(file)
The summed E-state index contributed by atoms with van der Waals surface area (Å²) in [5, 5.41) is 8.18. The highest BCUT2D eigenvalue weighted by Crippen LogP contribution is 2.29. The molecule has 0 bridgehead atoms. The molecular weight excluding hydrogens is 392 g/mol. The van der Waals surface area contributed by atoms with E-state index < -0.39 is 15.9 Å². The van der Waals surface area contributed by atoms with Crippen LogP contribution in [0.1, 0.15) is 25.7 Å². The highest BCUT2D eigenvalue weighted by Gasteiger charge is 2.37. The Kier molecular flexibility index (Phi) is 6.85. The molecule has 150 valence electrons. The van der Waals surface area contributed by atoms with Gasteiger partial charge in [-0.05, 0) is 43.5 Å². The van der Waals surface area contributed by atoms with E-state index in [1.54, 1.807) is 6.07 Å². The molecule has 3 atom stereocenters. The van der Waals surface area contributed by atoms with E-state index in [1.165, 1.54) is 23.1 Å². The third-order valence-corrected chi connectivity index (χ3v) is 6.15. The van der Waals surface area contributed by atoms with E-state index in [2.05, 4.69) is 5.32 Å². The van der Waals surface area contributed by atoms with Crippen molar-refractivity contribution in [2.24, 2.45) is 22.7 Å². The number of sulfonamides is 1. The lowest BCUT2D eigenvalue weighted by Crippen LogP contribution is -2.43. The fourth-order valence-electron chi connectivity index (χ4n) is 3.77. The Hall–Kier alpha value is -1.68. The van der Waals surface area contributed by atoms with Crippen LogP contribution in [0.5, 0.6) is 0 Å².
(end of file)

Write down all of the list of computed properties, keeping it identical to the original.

The summed E-state index contributed by atoms with van der Waals surface area (Å²) in [5, 5.41) is 8.18. The highest BCUT2D eigenvalue weighted by Crippen LogP contribution is 2.29. The molecule has 0 bridgehead atoms. The molecular weight excluding hydrogens is 392 g/mol. The van der Waals surface area contributed by atoms with E-state index < -0.39 is 15.9 Å². The van der Waals surface area contributed by atoms with Crippen LogP contribution in [0.1, 0.15) is 25.7 Å². The highest BCUT2D eigenvalue weighted by Gasteiger charge is 2.37. The Kier molecular flexibility index (Phi) is 6.85. The molecule has 150 valence electrons. The van der Waals surface area contributed by atoms with Gasteiger partial charge in [-0.05, 0) is 43.5 Å². The van der Waals surface area contributed by atoms with E-state index in [1.54, 1.807) is 6.07 Å². The molecule has 3 atom stereocenters. The van der Waals surface area contributed by atoms with E-state index in [1.165, 1.54) is 23.1 Å². The third-order valence-corrected chi connectivity index (χ3v) is 6.15. The van der Waals surface area contributed by atoms with E-state index in [2.05, 4.69) is 5.32 Å². The van der Waals surface area contributed by atoms with Crippen molar-refractivity contribution in [2.24, 2.45) is 22.7 Å². The number of sulfonamides is 1. The lowest BCUT2D eigenvalue weighted by Crippen LogP contribution is -2.43. The fourth-order valence-electron chi connectivity index (χ4n) is 3.77. The Hall–Kier alpha value is -1.68. The van der Waals surface area contributed by atoms with Crippen LogP contribution in [0.5, 0.6) is 0 Å².